Fuel Pressure Accumulator FAQ

Created: 9/24/1997 10:10 PM

Last updated: 8/29/99

Author/source: DML


To: dmcnews submit, dmcnews(AT)world.std.com

"David" Wrote (somehow anonymously):

>Date: Tue, 23 Sep 97 12:22:12 PDT

>From: dmcnews-approval(AT)world.std.com

>Subject: DML: Fuel Accumulator Inputs/Outputs


>I noticed the DMC fuel accumulator has three inputs/outputs.

>Two seem to go towards the back end, and one towards the fuel

>tank front end. Can someone please explain the destination of

>each port and why there are not just two. (My understanding

>was the accumulator kept pressure in the engine side of the

>fuel system while the engine was off, but why then are there

>three lines? does it have any additional functions?). Thanks.




The accumulator is actually a diaphragm with a spring underneath it. The two large fittings with the Teflon hose on one end are the fuel input (from the pump) and output (to the engine). I don't recall which is which. They are different size and only fit one way, and since there is no check valve in the accumulator itself it doesn't really matter. When you start the car, the pressure is built up and the diaphragm spring is compressed. This, along with a check valve at the fuel pump, is what holds the pressure when you shut the car off. The third hose, the smaller one that is on the end by itself, is to allow the pressure inside the accumulator to equalize as the diaphragm spring is compressed. It is connected in a T arrangement to the fuel return line to the tank. It could, by design, just as easily have been vented to the outside, but then when the accumulator fails (usually a break in the diaphragm) the fuel that leaks through the diaphragm would be dumped on the ground instead of back into the tank. On most of the cars I have looked at, the third hose is much lighter duty than the others since it is under very little pressure.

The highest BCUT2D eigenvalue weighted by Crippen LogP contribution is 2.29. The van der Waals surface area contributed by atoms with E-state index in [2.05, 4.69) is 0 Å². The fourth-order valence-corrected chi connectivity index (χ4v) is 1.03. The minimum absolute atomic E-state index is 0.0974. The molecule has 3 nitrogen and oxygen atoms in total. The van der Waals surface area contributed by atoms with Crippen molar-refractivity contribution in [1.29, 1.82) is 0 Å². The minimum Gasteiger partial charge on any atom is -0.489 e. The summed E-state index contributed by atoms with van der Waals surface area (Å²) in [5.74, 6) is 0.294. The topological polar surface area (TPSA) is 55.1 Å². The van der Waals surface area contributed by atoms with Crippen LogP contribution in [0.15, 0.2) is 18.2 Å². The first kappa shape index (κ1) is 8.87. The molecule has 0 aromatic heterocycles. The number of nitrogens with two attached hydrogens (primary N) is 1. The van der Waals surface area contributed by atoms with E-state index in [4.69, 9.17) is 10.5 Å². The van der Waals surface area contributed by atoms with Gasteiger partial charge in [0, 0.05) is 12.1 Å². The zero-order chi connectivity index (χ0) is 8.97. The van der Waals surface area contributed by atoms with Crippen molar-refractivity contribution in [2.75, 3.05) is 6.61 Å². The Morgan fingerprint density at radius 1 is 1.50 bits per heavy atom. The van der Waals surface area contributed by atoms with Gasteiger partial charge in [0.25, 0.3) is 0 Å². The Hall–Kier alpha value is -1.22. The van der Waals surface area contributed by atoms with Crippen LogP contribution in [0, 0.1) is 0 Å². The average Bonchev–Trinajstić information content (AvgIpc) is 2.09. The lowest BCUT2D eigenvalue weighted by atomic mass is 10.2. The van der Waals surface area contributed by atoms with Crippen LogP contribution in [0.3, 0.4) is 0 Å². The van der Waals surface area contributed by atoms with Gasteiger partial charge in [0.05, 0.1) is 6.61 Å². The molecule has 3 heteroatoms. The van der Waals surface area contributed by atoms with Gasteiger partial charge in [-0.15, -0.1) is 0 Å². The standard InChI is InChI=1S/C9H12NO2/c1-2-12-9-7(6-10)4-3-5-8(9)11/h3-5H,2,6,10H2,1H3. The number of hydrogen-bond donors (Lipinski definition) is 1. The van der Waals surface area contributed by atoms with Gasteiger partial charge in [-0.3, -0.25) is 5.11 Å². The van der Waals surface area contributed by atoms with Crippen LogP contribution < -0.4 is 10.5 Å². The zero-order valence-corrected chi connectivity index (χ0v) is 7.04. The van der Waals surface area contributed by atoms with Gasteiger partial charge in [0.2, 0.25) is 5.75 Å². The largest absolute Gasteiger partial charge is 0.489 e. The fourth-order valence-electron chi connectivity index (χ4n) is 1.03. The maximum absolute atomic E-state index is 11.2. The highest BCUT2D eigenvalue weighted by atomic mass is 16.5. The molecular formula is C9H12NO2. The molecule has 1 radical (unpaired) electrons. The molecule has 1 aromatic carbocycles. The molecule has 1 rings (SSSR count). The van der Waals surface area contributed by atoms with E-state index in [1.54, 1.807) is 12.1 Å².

Note that when disconnecting the hose fittings when replacing the hoses, you must hold them from above with a wrench (remove the little package tray at the rear of the console and tear out the access panel) or you'll twist/kink the steel fuel lines. Since the lines are mounted to the top of the frame but beneath the fiberglass body, you can imagine what you'd have to do to replace them.


If you are just replacing the accumulator, disconnect the hard line, unmount it and pull it out through the opening in the body. It will then be much easier to disconnect the lines.


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